The author was elected to the office of county surveyor four successive terms, but afterwards refused to accept another term….He holds five Justice’s commissions, his last one expired May 1887, giving him twenty-two years service, two years of which he served in Franklin township before he moved in 1866 to the borough of Middleburg, was elected Justice in his new district, and served twenty years in succession. Afterwards he was appointed Notary Public. At the spring election of 1906 he was again elected to the office of Justice in and for the Borough of Middleburg. About twelve hundred civil cases are recorded on his old dockets, that were tried before him, besides a very large number of criminal cases….As a conveyancer, he has had much experience during his official career. Up to this time, 1887, he drew about two thousand three hundred eighty nine (2,389) deeds of conveyance in real estate….
They arrived at Lexington, June 28th. Following this, Mr. C.A. Edmonds appointed him as his deputy, and on July 9, 1890 he gave bonds for the true performance of his official duties, and was sworn in by the county clerk as Deputy County Surveyor, of Dawson Co., Nebr….The author served one year and four months as Deputy Surveyor, under C.A. Edwards, until the November election of 1891, when both Mr. Edwards and the writer were candidates for the office of County Surveyor on opposite political sides. The writer was elected by a majority of eighty votes in the county….Likewise at the November elections in 1893 and 1895 the writer and Mr. Edwards, by nomination were political opponents for the same office. The writer was still re-elected by increased majorities….In the November election of 1897, he had been nominated again, as a candidate for the office of County Surveyor, for the fourth time. His political opponent this time was Mr. R. Sturneyk, a civil engineer and surveyor…The writer was again successful, his majority, this time, was 186 votes over that of his opponent, Mr. Sturneyk….
Under the statutes of Nebraska, all the state and county officers are elected for a term of two years. Among the state officers, one is elected, whose office is called “Commissioner of Public Land and Buildings,” who has charge of all the Public School Lands, Public State Buildings, and among other things, he is the custodian of 747 volumes of official field note books, sixty unbound volumes of new Surveys, 2400 official township plots, besides many loose plots, maps and plans. All these are kept in a large fire proof vault, which is called the State Land Department….This Land Commissioner is not required to be a practical surveyor himself, but is authorized to appoint an experienced and practical surveyor for this purpose, and such an appointee is called State Draughtsman, but in reality, he performs the duties of State Surveyor….On Jan. 15, 1898, the Hon. J. V. Wolfe, Commissioner of Public Lands and Buildings, of the State of Nebr., appointed the author as his Draughtsman to take charge of this post Feb. 1st following. The appointment was accepted. Soon after this, the writer tendered his resignation as County Surveyor, to the commissioners of Dawson county, Nebr., and it was accepted….He had served a period of seven and one-half years in succession as County Surveyor of Dawson Co., Nebr.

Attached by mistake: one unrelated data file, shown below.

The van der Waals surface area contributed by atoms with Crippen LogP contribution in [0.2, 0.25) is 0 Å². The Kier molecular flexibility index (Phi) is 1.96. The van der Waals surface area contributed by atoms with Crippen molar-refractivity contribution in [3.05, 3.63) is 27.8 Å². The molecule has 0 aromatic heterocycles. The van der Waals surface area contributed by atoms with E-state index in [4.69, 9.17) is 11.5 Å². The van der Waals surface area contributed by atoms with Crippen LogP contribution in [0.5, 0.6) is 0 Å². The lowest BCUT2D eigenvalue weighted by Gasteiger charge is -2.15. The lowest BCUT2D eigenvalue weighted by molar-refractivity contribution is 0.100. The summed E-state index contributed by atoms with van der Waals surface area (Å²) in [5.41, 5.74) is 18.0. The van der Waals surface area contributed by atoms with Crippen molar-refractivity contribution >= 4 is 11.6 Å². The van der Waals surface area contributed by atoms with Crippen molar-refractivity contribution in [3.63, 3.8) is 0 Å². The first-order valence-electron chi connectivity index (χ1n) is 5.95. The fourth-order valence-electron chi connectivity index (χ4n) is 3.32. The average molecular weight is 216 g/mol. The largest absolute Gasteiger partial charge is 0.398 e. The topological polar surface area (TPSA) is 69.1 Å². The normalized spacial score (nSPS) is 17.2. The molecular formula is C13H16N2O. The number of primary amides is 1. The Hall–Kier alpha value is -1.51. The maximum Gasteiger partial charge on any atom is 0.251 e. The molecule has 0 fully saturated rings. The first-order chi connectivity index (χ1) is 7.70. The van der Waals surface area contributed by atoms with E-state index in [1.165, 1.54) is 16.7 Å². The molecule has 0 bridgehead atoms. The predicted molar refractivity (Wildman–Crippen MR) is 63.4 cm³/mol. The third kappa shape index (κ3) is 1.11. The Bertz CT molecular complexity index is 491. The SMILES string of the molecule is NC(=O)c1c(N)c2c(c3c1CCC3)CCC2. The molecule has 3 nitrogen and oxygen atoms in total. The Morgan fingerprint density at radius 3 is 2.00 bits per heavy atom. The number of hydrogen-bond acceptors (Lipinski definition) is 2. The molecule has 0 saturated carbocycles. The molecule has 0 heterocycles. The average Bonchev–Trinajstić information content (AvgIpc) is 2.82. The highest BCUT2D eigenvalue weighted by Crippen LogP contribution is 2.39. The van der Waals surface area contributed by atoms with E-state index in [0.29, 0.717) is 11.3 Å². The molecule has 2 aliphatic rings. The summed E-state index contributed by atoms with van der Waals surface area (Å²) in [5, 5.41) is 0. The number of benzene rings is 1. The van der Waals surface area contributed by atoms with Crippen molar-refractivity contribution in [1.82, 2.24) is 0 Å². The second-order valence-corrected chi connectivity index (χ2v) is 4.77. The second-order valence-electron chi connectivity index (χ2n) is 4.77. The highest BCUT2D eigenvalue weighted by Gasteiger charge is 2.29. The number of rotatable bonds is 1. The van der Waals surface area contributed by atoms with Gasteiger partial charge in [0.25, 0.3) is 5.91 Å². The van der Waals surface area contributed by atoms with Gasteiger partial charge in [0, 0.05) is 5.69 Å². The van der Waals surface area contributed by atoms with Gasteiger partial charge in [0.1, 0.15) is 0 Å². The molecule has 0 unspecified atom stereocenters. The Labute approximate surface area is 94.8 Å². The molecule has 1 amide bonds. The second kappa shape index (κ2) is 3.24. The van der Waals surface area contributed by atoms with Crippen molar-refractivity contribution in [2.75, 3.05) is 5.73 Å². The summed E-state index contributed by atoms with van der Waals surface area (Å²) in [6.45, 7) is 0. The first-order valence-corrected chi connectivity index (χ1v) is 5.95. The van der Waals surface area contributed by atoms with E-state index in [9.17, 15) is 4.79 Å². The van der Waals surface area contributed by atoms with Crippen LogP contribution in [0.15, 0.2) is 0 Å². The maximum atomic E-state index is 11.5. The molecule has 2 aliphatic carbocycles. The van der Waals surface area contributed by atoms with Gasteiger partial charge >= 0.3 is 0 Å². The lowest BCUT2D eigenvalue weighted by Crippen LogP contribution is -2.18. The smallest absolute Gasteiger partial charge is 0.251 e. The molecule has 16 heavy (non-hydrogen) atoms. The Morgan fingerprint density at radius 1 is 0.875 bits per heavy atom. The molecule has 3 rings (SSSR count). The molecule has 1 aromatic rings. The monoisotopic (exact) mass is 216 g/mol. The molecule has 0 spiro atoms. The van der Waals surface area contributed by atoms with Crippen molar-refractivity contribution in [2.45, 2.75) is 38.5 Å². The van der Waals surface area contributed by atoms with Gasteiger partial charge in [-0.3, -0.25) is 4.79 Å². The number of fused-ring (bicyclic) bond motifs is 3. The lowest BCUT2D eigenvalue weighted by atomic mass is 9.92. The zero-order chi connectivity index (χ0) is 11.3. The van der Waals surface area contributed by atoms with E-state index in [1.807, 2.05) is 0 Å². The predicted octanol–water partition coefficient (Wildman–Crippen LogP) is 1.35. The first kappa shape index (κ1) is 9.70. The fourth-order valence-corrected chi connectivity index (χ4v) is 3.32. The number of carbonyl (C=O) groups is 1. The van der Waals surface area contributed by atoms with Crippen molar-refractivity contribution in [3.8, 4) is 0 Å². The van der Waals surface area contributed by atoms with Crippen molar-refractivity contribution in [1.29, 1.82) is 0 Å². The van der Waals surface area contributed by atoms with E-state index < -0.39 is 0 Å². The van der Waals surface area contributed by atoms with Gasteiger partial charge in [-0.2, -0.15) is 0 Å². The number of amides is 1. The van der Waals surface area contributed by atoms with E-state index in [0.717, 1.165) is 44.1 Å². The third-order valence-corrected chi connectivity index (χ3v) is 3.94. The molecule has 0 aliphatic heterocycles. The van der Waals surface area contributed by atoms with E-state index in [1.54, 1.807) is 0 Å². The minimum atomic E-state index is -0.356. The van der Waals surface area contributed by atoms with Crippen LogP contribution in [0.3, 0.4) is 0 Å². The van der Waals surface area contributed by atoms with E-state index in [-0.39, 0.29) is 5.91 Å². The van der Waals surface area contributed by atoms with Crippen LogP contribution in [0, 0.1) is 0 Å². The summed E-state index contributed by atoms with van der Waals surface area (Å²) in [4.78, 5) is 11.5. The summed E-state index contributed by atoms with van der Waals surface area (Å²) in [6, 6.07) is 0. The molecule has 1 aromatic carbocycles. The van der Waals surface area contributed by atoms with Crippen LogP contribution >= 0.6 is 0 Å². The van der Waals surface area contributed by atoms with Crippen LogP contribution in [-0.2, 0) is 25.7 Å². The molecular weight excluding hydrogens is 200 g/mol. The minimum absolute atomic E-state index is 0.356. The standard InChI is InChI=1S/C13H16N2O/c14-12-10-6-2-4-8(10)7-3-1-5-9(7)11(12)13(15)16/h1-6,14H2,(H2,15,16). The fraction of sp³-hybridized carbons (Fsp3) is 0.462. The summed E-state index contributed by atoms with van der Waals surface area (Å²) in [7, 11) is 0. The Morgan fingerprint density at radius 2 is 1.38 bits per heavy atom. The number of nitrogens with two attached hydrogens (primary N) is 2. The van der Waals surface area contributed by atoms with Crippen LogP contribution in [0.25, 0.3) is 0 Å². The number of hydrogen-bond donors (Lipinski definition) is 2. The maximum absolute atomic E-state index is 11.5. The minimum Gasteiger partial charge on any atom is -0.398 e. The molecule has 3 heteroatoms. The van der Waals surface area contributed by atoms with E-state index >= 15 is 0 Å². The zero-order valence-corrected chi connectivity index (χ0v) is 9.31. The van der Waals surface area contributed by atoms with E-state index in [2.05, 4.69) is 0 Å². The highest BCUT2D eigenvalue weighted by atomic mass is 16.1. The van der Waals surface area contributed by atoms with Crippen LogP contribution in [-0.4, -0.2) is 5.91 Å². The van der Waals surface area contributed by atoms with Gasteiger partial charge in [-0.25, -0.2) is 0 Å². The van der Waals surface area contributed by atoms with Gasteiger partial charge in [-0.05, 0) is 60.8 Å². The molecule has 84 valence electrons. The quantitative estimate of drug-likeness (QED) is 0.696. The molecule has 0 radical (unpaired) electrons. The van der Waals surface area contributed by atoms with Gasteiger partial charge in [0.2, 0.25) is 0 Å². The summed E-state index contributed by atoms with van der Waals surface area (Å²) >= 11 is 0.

As per his appointment he took charge of his office in the Capitol Building at Lincoln, Nebr., Feb 1., 1898….On April 8, 1901, his official term expired, and he retired; Mr. Alexander Schleyel taking his place under the newly elected Land Commissioner, G. D. Follmer….On Sept. 13, 1901, the writer and his wife made a visit from Lincoln, Nebr., to Capt. J. H. Louis and family, in Harlan, Iowa. First Lieut. Louis was promoted to Capt. and transferred to Co. C., 74th Regt., Pa. Vol. Inf., Second Lieut. Gift the author was promoted to First Lieut., Co. D., 74 Regt., Pa. Vol. Capt. Louis and the writer had not met since the close of the civil war, in 1865, a period of more than 36 years….On Sept. 21, 1901, they moved back to Lexington, Nebr., their old home.